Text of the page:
Tuesday, April 19, 2016

Tuesday - Exodus 21 - An Eye for an Eye Makes the World Less Prone to Violence

Supposedly Mahatma Gandhi was the originator of the famous line, "An eye for an eye makes the whole world blind." Well, obviously he was borrowing from (and denying) the Bible... much like Satan did in Eden. The eternally wise God of heaven was the originator of the "eye for an eye" principle of justice. Essentially God was advocating equality in punishments.  Even today we understand that punishment for a crime should fit the crime itself.  That was the root of what God was teaching through Moses.

The concept of exact reciprocity serves two primary functions in human society. First, it prevents injustices by limiting those who are in authority. A standard of mirror punishments prevents the powers that be from allowing their passions or biases to taint their judgment in a way that would result in overkill in their attempts at the execution of justice. Second, it also bars the miscarriage of justice by requiring fair retribution even in cases where a judge might tend toward leniency. Chronic leniency can eventually evolve into anarchy and amorality (Ecclesiastes 8:11). So, "an eye for an eye" is indeed a very fair, just and righteous adage.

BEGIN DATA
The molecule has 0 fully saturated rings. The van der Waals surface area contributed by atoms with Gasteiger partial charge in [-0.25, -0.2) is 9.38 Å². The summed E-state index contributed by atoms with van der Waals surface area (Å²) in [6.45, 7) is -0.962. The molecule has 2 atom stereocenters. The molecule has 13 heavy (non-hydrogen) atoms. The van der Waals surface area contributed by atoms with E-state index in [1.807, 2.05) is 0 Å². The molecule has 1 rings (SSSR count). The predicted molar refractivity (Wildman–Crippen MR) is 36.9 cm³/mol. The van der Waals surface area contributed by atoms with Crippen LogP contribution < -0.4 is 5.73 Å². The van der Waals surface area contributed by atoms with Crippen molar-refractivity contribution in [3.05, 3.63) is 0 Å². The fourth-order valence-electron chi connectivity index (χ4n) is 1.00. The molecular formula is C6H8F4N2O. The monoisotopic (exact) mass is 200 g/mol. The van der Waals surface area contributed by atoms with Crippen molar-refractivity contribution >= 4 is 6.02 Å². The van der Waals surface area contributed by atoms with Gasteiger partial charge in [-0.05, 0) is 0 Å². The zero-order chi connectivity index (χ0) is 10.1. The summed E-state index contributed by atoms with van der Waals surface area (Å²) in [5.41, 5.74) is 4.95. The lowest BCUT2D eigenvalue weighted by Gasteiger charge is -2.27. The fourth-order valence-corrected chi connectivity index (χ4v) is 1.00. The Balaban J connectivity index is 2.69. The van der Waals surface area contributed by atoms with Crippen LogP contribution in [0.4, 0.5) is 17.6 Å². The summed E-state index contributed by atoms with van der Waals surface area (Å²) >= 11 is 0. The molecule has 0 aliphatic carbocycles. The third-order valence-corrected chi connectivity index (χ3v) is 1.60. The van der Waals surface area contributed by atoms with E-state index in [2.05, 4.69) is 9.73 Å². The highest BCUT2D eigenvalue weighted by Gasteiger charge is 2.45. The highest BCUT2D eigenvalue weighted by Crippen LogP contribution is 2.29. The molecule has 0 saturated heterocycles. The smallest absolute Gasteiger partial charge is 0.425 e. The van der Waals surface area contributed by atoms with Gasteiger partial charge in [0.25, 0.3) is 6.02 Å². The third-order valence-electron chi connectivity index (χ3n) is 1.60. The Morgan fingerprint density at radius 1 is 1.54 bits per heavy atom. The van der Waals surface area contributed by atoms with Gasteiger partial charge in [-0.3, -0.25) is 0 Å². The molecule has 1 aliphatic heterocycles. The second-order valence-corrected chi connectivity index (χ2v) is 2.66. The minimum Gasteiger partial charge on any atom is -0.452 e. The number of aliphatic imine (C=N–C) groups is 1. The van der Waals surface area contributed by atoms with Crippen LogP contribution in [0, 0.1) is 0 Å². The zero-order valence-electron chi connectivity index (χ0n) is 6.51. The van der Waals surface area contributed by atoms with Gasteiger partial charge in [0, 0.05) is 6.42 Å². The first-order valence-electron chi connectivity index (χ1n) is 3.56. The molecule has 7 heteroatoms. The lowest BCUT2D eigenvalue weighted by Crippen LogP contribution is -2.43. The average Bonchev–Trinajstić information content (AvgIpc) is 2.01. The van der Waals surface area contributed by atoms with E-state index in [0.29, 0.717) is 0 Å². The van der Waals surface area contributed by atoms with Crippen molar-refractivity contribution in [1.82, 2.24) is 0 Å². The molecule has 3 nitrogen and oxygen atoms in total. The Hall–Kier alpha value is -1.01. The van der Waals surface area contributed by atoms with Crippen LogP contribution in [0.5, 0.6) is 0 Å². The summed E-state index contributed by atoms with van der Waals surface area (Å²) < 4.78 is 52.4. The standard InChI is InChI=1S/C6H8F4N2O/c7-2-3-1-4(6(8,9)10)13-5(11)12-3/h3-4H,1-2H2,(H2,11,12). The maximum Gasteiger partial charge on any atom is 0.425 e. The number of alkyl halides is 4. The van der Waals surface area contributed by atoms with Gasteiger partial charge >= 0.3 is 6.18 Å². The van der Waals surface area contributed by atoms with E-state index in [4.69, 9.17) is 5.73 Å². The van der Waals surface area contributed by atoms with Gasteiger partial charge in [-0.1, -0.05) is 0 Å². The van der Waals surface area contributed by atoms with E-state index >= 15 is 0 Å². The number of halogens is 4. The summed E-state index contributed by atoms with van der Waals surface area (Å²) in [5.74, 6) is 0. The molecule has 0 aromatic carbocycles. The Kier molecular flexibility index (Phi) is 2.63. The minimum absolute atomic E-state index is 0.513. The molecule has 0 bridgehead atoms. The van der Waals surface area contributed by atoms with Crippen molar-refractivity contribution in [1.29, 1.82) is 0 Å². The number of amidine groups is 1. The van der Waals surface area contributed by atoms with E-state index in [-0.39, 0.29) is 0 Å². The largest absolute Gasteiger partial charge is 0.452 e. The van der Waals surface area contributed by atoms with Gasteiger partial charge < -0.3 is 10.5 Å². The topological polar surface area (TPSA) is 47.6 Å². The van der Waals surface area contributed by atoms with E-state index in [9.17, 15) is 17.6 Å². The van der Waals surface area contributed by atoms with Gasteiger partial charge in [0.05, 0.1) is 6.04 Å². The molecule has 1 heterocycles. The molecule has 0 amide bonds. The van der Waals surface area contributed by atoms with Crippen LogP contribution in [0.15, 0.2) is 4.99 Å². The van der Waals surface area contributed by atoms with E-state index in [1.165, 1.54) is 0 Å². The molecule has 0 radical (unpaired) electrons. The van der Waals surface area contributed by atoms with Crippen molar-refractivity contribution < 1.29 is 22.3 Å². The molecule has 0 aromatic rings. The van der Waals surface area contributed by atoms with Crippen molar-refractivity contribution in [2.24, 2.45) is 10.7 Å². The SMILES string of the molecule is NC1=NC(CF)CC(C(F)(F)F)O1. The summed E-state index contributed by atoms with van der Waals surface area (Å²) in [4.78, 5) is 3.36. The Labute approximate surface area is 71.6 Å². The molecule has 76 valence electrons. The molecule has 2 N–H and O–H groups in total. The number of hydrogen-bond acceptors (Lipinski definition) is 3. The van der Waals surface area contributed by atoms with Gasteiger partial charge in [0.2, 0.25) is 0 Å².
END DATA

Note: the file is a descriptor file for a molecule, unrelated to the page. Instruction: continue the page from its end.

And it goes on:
But, is justice the only objective in God's heart? Hardly! He also values mercy (Romans 3:25-26 & Psalm 85:10). Strangely, despite Gandhi's unregenerate station, the Mahatma was actually (and inadvertently) on to something legitimate. He saw the ineptitude of "The Law" to ultimately fix humanity... but, he missed the true solution. The solution is Jesus. Jesus came and preached a higher principle (Matthew 5:38-42) He didn't deny or destroy the law. In fact, He fulfilled it to the max. When Jesus died on the cross he epitomized God's demand for exact reciprocity. Yet, in doing so He ushered in a better way. Jesus replaced the "eye for an eye" principle with a “turn the other check” principle.

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